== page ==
But is that true? Almost ten years ago Barbara Maria Stafford said of new digital technologies,"[C]omputers are forcing the recognition that texts are not 'higher,' durable monuments to civilization compared to 'lower,' fleeting images. These marvelous machines may eventually rid us of the uninformed assumption that sensory messages are incompatible with reflection" (4).
Stafford's understanding of visual cognitive activity may help us turn the tables to sit on the students' side. Drawing upon visual and aural intelligence in courses that habitually rely on textuality, will we find that a greater number of students can enjoy and understand Romantic literature in an articulable though not necessarily written way — perhaps through designing a building or a screen, as evinced by Jacks's students? Will there be a gain for students who have made use of audiovisual materials in approaching a text, no matter what their primary intelligence (in Gardner's terms)?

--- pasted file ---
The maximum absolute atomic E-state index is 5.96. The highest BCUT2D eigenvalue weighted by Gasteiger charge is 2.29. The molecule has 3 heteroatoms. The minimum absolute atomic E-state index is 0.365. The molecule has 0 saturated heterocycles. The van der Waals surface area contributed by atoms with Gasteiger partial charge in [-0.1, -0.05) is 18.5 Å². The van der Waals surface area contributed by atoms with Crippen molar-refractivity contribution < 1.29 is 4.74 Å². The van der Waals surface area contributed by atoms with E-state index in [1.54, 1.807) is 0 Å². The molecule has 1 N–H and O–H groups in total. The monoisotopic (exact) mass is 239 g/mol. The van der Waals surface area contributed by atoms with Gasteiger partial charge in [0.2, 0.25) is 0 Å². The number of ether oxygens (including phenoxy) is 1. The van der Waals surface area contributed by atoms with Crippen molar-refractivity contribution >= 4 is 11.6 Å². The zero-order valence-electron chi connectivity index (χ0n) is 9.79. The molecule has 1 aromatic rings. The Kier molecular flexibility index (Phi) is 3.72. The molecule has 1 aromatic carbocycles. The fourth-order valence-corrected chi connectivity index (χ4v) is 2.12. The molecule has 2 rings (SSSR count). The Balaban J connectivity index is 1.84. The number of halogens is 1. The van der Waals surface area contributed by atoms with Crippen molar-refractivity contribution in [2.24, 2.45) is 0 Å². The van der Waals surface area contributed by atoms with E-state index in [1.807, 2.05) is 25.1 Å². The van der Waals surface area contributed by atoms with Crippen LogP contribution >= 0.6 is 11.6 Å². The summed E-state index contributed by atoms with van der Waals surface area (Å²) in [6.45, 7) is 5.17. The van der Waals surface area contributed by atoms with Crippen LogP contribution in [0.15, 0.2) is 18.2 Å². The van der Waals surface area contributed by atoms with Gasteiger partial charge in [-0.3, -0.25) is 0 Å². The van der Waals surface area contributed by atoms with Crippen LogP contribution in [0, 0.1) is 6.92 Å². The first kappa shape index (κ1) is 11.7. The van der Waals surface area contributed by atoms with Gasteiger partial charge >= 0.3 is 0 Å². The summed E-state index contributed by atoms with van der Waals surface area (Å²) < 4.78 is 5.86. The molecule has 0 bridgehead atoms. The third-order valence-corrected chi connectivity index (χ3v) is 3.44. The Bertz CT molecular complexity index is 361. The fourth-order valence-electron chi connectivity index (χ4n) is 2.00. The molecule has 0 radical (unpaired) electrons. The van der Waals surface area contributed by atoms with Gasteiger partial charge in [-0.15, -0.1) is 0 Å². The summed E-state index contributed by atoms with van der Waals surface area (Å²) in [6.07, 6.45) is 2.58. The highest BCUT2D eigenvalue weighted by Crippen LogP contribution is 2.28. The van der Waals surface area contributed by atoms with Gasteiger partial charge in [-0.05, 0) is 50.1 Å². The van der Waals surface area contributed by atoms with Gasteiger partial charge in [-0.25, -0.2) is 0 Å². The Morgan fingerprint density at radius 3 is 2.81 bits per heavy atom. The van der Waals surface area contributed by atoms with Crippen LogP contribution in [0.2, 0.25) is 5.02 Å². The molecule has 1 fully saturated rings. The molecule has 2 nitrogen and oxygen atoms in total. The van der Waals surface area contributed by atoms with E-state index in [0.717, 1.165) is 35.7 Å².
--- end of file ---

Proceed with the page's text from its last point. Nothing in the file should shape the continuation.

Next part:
That images can produce serious cognitive activity is trumpeted loudly by Ron Burnett in How Images Think:
From a cognitive point of view it is just not possible to separate what has been seen from what has been thought, and the question is, why would that type of separation be suggested or even thought of as necessary? (33)